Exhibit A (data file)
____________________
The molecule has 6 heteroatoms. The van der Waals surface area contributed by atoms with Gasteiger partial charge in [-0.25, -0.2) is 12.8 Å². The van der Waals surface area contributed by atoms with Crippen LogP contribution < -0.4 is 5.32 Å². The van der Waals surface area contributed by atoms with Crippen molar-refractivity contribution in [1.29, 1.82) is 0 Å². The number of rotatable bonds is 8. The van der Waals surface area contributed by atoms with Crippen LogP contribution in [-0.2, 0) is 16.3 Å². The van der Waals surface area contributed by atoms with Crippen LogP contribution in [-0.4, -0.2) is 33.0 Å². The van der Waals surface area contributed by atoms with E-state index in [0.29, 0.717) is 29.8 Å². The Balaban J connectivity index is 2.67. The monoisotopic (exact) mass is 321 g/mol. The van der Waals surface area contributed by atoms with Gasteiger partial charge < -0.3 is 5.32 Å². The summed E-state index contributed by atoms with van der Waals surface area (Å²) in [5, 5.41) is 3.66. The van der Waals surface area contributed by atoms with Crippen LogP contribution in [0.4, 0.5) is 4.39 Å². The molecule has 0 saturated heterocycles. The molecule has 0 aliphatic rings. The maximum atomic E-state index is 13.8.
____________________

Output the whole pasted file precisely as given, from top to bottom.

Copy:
The molecule has 6 heteroatoms. The van der Waals surface area contributed by atoms with Gasteiger partial charge in [-0.25, -0.2) is 12.8 Å². The van der Waals surface area contributed by atoms with Crippen LogP contribution < -0.4 is 5.32 Å². The van der Waals surface area contributed by atoms with Crippen molar-refractivity contribution in [1.29, 1.82) is 0 Å². The number of rotatable bonds is 8. The van der Waals surface area contributed by atoms with Crippen LogP contribution in [-0.2, 0) is 16.3 Å². The van der Waals surface area contributed by atoms with Crippen LogP contribution in [-0.4, -0.2) is 33.0 Å². The van der Waals surface area contributed by atoms with E-state index in [0.29, 0.717) is 29.8 Å². The Balaban J connectivity index is 2.67. The monoisotopic (exact) mass is 321 g/mol. The van der Waals surface area contributed by atoms with Gasteiger partial charge < -0.3 is 5.32 Å². The summed E-state index contributed by atoms with van der Waals surface area (Å²) in [5, 5.41) is 3.66. The van der Waals surface area contributed by atoms with Crippen LogP contribution in [0.4, 0.5) is 4.39 Å². The molecule has 0 saturated heterocycles. The molecule has 0 aliphatic rings. The maximum atomic E-state index is 13.8.